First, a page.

Some standing here will not taste death... Sitting in the London School of Theology library yesterday I was flicking through David Turner’s Baker Exegetical Commentary on Matthew and came across his discussion of this passage: For the Son of Man is going to come with his angels in the glory of his Father, and then he will repay each... (18th Jun. 2014 | 8 comments)
Sinning against Christ and the argument for a divine christology Chris Tilling has taken the trouble to reply at some length to my review of his contribution to How God Became Jesus: The Real Origins of Belief in Jesus’ Divine Nature. I want to address the issues he raises, not with a view to picking a fight with him—honestly, Chris—but because the points he... (12th Jun. 2014 | 1 comment)
Origen, Jesus, and the kingdoms of the world (in narrative-historical perspective) I’ve been reading the Fathers, trying to get a better idea of the catastrophe that befell the Jewish story about Jesus, which is part of the story of Israel, as the church put down cultural and intellectual roots in the Greek-Roman world. Somewhat by-the-by, I came across this passage from Origen... (6th Jun. 2014 | 8 comments)
Missional pneumatology: is the Spirit active outside the church? The piece I wrote last week on the difficulties that post-charismatics can have finding an honest place for the gifts of the Spirit in a justice-oriented “missional” framework provoked a rather aggrieved response from Michael Frost on Facebook. That appears to have been largely a matter of... (2nd Jun. 2014 | 10 comments)
How might the post-charismatic “missional” church rediscover the gifts of the Spirit? We had an interesting session on the gifts of the Spirit last night in Harlesden. Many in the church are from a charismatic background but seemed wary about pursuing the conversation. One young woman put the choice rather starkly—she could spend her time praying that someone’s back-ache would... (28th May. 2014 | 10 comments)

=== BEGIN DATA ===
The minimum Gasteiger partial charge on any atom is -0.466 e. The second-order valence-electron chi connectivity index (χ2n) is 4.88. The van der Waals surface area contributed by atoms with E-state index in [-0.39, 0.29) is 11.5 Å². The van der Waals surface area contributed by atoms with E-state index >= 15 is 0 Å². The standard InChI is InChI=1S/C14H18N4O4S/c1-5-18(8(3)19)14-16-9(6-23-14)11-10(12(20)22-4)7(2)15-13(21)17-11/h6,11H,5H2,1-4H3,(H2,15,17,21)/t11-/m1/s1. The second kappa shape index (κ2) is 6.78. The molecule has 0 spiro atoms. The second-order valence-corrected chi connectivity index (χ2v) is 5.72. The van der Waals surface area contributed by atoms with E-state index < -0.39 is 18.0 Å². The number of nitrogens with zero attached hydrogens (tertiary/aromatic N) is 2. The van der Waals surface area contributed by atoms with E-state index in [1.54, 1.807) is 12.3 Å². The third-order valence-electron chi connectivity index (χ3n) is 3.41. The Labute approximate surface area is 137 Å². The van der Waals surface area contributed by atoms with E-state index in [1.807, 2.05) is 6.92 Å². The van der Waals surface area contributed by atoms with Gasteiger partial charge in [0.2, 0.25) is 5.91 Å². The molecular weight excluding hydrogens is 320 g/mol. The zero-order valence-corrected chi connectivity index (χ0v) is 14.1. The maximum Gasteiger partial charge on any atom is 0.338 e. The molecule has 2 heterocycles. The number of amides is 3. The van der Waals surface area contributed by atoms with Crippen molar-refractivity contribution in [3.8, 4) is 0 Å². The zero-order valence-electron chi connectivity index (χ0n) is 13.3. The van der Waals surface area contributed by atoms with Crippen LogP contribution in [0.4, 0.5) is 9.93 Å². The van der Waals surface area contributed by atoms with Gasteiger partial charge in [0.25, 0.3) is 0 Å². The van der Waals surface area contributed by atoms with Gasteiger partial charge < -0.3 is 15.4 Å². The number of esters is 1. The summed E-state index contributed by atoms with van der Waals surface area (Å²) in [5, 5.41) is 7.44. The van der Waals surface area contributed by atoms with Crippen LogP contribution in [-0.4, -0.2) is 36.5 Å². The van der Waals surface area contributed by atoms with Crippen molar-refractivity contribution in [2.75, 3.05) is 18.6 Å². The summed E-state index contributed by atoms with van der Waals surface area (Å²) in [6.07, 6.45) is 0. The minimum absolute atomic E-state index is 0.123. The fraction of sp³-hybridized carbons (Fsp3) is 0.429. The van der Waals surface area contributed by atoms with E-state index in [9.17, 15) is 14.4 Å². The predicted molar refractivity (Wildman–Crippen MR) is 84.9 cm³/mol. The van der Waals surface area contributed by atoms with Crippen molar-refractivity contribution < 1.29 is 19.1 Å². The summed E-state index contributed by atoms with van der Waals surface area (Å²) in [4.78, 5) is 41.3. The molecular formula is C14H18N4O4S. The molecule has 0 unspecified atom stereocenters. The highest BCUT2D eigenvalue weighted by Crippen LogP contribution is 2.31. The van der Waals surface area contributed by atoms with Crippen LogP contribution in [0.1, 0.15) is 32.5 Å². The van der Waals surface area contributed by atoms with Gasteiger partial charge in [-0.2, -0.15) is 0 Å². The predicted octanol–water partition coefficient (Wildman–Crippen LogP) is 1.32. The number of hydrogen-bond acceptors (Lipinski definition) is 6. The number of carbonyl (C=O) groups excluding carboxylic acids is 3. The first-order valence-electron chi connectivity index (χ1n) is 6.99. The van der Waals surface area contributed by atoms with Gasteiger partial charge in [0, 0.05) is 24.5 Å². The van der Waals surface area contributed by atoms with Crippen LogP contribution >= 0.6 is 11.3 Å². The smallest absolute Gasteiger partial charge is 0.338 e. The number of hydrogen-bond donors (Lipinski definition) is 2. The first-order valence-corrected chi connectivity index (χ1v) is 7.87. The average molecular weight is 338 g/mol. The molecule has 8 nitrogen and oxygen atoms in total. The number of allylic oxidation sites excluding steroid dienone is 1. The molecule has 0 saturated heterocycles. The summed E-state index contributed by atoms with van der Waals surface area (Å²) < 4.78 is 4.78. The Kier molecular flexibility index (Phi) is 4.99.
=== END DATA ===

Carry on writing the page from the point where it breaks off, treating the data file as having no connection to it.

Why does Jesus give the kingdom back in the end and become subject again to God? Bob Macdonald is feeling a little grumpy but he asks a good question about Paul’s belief i) that at the end Jesus will deliver the kingdom to God the Father, and ii) that “the Son himself will also be subjected to him who put all things in subjection under him, that God may be all in all” (1 Cor.... (23rd May. 2014 | 5 comments)
Is Jesus included in the “divine identity” in 1 Corinthians 8:6? Following a bit of an exchange on Facebook, I have been looking again at the now widely accepted contention, associated especially with Wright, Bauckham and Fee, that in 1 Corinthians 8:6 Paul has taken the extraordinary step of including Jesus in the Shema and therefore in the divine identity. The... (21st May. 2014 | 12 comments)
The book of Acts as political-religious narrative I’ve put this up for a couple of reasons. First, I’m pulling together some ideas for teaching on Acts at a mission conference in the summer, and a rough narrative outline is a good place to start, though how much use I’ll make of it remains to be seen.Secondly, someone got in touch recently asking... (16th May. 2014 | 6 comments)
Who are the “elect” in Jesus’ apocalyptic discourse? I argued in a couple of posts recently that Jesus’ apocalyptic discourse in Matthew 24 has reference exclusively to the siege of Jerusalem, the destruction of the temple, and the significance of this catastrophe for Jesus’ disciples. I maintain, in agreement with Dick France on this point, that the... (12th May. 2014 | 5 comments)
Assessing Dick France’s argument about the parousia of the Son of Man in Matthew In a comment on my recent post It’s not eschatology, folks, it’s just a story Ian Paul kindly took me to task for not consulting Dick France’s The Gospel of Matthew (The New International Commentary on the New Testament) . I used France’s commentary on Mark when writing The Coming of the Son... (7th May. 2014 | 1 comment)